• Limited information available what we know from
    documents may not be what goes on on the ground
    Lets share what we know
  • Need for more systematic research about barriers
    and best practices
  • Principles have been developed by Child Care Law
    Center to help guide inclusive pre-k program
    development

21
Illustrative state New York
  • Students with disabilities can participate in
    UPK programs and receive preschool special
    education programs and services while enrolled in
    UPK programs. A childs IEP can be implemented
    easily within the context of the developmentally
    appropriate UPK program.

22
New York contd
  • It is recommended that UPK staff participate in
    Committee on Preschool Special Ed (CPSE) meetings
    as the childs teacher or as others who have
    knowledge regarding the child. The UPK
    administrator and/or staff can provide the CPSE
    with valuable information on the learning
    standards addressed in the UPK curriculum.

23
New York (contd)
  • . . .when preschool children with disabilities
    are enrolled in UPK, funding from the UPK and
    funding available through federal, State and
    county sources for special education, can be used
    to support such arrangements.But doesnt supply
    specifics of funding allocation.
  • Considerations of communication, parent
    participation, and joint staff development

24
Illustrative State Oklahoma
  • Closest to universal 90 of preschool age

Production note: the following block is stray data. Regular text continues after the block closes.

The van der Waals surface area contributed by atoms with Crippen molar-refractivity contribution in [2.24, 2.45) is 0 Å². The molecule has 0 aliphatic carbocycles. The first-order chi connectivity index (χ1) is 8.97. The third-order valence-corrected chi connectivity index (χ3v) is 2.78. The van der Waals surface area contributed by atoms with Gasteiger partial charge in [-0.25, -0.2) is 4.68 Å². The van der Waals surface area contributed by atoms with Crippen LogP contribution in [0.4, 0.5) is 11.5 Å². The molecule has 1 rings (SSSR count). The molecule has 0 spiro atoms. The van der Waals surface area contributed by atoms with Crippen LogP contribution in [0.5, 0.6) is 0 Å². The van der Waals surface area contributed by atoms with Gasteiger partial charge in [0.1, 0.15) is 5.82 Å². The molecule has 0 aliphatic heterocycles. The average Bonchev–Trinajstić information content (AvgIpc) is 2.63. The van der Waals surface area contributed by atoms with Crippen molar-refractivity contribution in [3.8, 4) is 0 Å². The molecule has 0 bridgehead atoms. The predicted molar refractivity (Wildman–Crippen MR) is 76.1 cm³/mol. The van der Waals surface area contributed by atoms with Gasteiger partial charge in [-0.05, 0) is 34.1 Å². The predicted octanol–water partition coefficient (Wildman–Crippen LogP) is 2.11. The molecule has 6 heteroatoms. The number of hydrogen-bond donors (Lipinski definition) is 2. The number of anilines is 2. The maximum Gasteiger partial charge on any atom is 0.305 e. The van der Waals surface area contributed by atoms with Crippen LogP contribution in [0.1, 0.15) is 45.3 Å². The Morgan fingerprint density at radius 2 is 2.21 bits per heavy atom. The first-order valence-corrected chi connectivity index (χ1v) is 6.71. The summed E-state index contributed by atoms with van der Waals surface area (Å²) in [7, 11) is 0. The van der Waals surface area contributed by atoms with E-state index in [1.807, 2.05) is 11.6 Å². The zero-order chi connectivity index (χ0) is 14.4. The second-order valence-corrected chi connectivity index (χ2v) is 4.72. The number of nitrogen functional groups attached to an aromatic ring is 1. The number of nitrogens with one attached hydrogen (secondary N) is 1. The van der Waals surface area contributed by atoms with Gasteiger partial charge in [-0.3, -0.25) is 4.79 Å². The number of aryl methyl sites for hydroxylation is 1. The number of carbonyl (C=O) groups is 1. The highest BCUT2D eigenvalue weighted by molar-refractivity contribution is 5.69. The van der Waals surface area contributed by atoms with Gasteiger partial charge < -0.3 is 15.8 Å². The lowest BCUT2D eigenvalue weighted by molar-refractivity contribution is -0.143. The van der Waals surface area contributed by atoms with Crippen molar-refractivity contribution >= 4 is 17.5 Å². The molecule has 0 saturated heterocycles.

children attend some form of public pre-k
  • According to Oklahoma, no need for MOUs or
    policies since most prek is offered by school
    districts and children with IEPs are attending
    these programs

25
Illustrative State Georgia
  • Universal prek 6.5 hour program eligible one
    year only though can make special request to
    repeat
  • Child eligible for prek and special ed shall not
    be denied services in the prek program.
  • Dual enrollment in public school disabilities
    classes and prek acceptable

26
Illustrative State WV
  • As settings are established for UPK, it is
    important that children with disabilities are a
    part of the process and have the same options
    available to them as children without
    disabilities. The least restrictive environment
    must be the FIRST consideration for children
    (3-21 years of age). (www.wvdhhr.org/oss/pieces/t
    a/faq.asp)

27
Illustrative State NM
  • 5 million pilot for at risk kids serving about
    1500 children
  • Prek Program standards
  • Children with disabilities and developmental
    delays integrated with peer, with supports from
    appropriate service providers

28
New Mexico (contd)
  • Modifications made in physical and learning
    environments, with supports from appropriate
    service providers
  • Ancillary services (occupational,
    speech/language and/or physical therapy) are
    integrated within regular program activities and
    routines to max. extent appropriate for each
    child
  • Professional in-service training provided that is